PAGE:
How Bears plan to tweak defense against Aaron Rodgers


Don’t believe the hype that the Packers are on the downswing. The Bears certainly aren’t.

With Allen Lazard, David Bakhtiari and Elgton Jenkins out in Week 1 the Packers only managed to put up seven points against the Vikings. Aaron Rodgers struggled with pressure in his face, and no reliable playmakers to help him out in the passing game. All three of those key offensive players are questionable again for Sunday Night Football, so fans around the world are confident that the Bears can pull off a second-straight upset. The Bears, however, are expecting to get the best from the Packers when they travel to Lambeau. That’s wise, considering Green Bay is 9-0 in the regular season when coming off a loss in the Matt LaFleur era.

Of course, Rodgers is still Rogers, even without guys like Davante Adams.

“You’re facing one of the best in history,” said Alan Williams. “So when you’re facing a guy like that, that’s a guy that has a ton of experience, you’re not going to trick him, you’re not going to fool him.”

That’s one of the ways the Bears beat Trey Lance in Week 1. They had a good idea of what he wanted to do in situations, and baited him into making mistakes by disguising coverages. The Bears know Rodgers isn’t going to make similar mistakes. They also know they may have to change some of the things they like to do, because Rodgers is such a game changer. That could include bringing extra defenders on the pass rush after not blitzing at all against the 49ers.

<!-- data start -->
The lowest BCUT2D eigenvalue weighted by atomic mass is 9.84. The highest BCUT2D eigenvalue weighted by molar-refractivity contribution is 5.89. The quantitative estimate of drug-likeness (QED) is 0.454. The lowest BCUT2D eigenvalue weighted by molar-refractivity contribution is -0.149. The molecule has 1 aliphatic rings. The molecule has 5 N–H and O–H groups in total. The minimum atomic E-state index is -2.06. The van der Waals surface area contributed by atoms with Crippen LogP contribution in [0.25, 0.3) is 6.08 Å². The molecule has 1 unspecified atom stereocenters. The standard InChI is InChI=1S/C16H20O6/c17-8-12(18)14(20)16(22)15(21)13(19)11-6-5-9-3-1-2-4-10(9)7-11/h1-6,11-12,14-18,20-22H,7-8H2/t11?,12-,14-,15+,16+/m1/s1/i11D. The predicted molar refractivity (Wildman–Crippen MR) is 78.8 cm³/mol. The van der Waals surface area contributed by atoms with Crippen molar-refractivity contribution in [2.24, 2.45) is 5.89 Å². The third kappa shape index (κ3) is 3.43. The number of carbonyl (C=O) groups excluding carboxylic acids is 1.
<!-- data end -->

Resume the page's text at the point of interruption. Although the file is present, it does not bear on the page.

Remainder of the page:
“It’s tough to get to him with four guys,” said Williams. “So you have to, you bring pressure and you fill up the holes so that he can’t escape.”

Rodgers isn’t known for his rushing prowess, but he’s one of the best at evading the pass rush and gaining yards with his legs when he needs to.

“I just think that he’s got great pocket presence,” said Matt Eberflus. “I think he escapes where he needs to.”

Even though the Bears may add a few blitzes to their repertoire on Sunday, they don’t want to stray too far away from their pillars.

“There’s a delicate balance there with trying to do too much,” said Eberflus. “We’re not a team that does too much. We want to be able to execute the fundamentals and play fast, but you certainly have to sprinkle things in there.”

The Bears also don’t want to focus too heavily on Rodgers. He certainly demands serious attention, but the Packers also feature two talented running backs in Aaron Jones and A.J. Dillon, who averaged 9.5 yards per touch and 6.1 yards per touch, respectively. If the Bears focus on Rodgers too much, they make themselves susceptible to being gashed on the ground.

“You've got to pick your poison,” said Williams. “With their group I'd like to play with 12 but they won't let us. So yeah, we'll have to figure it out.”

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